News 30 Dec 14

Memorial Mass for Croatian Nazi Slammed as 'Disgrace'

The Simon Wiesenthal Centre has described the memorial mass held in Zagreb for Croatia's wartime Fascist dictator, Ante Pavelic, as an insult to the memory of hundreds of thousands of victims of his regime.

Sven Milekic
BIRN
Zagreb
Ante Pavelic (right) shaking hands with Adolf Hitler (left). Photo: Wikimedia Commons

A leading organisation dedicated to hunting down Nazi criminals and confronting anti-Semitism, the Simon Wiesenthal Centre, has condemned the Catholic mass held on Sunday in Zagreb dedicated to Croatian dictator Ante Pavelic.

Pavelic, head of the Fascist Ustasha movement, ran a Nazi-style puppet state known as the Independent State of Croatia, NDH, between 1941 and 1945, which is blamed for causing hundreds of thousands of deaths.

As Nazi Germany collapsed and as the Communists took over Yugoslavia, he fled to Argentina, dying in Franco's Spain in 1959.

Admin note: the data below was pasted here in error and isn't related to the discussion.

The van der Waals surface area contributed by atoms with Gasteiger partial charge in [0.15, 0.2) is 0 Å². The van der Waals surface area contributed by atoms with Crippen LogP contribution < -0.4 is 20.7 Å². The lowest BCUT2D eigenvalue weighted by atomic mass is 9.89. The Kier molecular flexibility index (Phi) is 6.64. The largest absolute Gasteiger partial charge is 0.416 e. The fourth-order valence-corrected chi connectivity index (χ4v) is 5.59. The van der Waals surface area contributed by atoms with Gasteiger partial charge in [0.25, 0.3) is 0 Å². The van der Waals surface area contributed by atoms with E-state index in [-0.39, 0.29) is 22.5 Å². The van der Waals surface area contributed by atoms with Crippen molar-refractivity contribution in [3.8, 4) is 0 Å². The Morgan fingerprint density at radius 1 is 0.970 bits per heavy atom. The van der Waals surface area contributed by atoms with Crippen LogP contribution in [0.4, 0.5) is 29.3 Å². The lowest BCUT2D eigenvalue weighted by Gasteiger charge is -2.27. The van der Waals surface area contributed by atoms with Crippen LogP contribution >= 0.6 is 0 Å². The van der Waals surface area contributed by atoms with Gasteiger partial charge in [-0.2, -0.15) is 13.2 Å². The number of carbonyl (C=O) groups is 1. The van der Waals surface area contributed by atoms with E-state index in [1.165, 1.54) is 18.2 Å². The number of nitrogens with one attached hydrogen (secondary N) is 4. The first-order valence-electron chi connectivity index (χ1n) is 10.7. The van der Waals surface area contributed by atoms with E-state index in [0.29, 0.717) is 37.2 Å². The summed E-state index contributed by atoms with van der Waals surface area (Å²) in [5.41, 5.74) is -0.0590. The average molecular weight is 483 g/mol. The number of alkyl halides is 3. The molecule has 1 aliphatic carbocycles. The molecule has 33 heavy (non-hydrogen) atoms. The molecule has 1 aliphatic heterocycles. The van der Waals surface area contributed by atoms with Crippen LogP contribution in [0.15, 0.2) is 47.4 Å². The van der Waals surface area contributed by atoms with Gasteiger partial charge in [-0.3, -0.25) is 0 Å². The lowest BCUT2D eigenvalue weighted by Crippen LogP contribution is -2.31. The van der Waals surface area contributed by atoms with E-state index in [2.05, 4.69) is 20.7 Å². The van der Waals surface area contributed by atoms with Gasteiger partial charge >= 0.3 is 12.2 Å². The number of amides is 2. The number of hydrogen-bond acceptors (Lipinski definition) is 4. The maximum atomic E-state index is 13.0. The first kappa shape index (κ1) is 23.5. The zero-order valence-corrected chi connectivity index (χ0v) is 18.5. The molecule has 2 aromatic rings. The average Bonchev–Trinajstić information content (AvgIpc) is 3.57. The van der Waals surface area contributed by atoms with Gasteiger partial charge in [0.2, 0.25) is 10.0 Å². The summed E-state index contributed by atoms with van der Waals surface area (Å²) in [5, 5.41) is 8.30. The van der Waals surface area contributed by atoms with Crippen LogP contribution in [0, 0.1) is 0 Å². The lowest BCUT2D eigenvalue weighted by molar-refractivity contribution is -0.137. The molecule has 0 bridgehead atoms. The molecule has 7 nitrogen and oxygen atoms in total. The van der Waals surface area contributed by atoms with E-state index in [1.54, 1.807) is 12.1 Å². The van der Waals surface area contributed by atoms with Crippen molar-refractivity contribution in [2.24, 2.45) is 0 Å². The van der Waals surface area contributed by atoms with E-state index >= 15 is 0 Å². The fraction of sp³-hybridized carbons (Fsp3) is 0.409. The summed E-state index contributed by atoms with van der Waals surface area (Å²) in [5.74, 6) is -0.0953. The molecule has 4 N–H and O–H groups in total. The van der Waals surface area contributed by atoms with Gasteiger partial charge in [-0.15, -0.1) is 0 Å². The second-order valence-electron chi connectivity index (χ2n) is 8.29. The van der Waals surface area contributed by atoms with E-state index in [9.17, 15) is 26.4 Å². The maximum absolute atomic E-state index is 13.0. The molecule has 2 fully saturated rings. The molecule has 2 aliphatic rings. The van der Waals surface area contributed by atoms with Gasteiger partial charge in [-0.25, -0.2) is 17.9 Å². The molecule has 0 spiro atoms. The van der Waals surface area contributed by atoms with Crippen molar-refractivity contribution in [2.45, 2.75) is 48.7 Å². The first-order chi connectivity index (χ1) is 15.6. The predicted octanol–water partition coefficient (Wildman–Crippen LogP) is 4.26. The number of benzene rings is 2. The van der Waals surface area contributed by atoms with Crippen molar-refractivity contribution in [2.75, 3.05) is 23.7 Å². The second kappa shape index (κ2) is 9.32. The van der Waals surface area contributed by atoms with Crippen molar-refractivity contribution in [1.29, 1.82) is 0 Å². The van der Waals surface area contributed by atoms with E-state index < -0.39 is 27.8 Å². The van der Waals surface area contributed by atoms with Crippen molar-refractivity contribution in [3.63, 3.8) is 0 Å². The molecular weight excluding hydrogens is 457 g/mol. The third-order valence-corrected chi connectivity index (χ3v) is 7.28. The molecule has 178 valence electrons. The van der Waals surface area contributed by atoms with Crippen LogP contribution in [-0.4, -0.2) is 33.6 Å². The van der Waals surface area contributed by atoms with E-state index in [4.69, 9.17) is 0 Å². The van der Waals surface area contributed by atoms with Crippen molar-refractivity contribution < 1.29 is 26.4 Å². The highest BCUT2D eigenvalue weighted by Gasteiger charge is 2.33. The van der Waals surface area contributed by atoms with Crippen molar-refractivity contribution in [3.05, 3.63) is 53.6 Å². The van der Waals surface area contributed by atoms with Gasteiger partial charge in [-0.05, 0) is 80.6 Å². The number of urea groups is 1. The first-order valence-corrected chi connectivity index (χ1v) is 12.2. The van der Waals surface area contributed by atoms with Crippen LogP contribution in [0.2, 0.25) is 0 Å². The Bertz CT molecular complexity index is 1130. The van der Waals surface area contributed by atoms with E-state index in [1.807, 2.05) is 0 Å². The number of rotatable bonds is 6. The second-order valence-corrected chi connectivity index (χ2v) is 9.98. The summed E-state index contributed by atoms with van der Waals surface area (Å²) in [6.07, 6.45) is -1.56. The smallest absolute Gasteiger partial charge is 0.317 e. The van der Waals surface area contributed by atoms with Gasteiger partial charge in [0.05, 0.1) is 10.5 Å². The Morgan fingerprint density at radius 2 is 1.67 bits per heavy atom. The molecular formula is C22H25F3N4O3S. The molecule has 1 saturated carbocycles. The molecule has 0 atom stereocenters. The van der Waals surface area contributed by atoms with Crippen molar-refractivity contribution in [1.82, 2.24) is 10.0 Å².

Controversially, a memorial service has been performed in a Catholic church in Zagreb every year since the early 1990s on 28 December, the anniversary of Pavelic’s death.

While Pavelic’s sympathizers say they have a right to hold a memorial service in church,  the director of the Simon Wiesenthal Centre, Efraim Zuroff, said it was a “disgrace for the Catholic Church” and “an insult for hundreds of thousands of innocent victims” of Pavelic's regime.

“It's hard to believe that in the heart of the capital of an EU member country, very close to the premises of Zagreb Jewish community, hundreds of people gathered at a memorial service for one of the greatest mass murderers in Europe,” Zuroff said.

Besides Zagreb, another mass was organized in Croatia's second city of Split, on the Adriatic coast.

While a memorial church service can be legally held for anyone, for the last two years, anti-Fascist protesters have gathered in front of the church in Zagreb to condemn both the service and the wider problem of historical revisionism.

Pavelic governed Croatia for four years after the German invasion of Yugoslavia caused the country to fall apart.

The exact number of victims of the his regime remains controversial and a matter of dispute between Serbian and Croatian historians.

There is no doubt, however, that it set up Nazi-style concentration camps in which tens or even hundreds of thousands of Serbs, Jews, Roma and anti-Fascist Croats perished.

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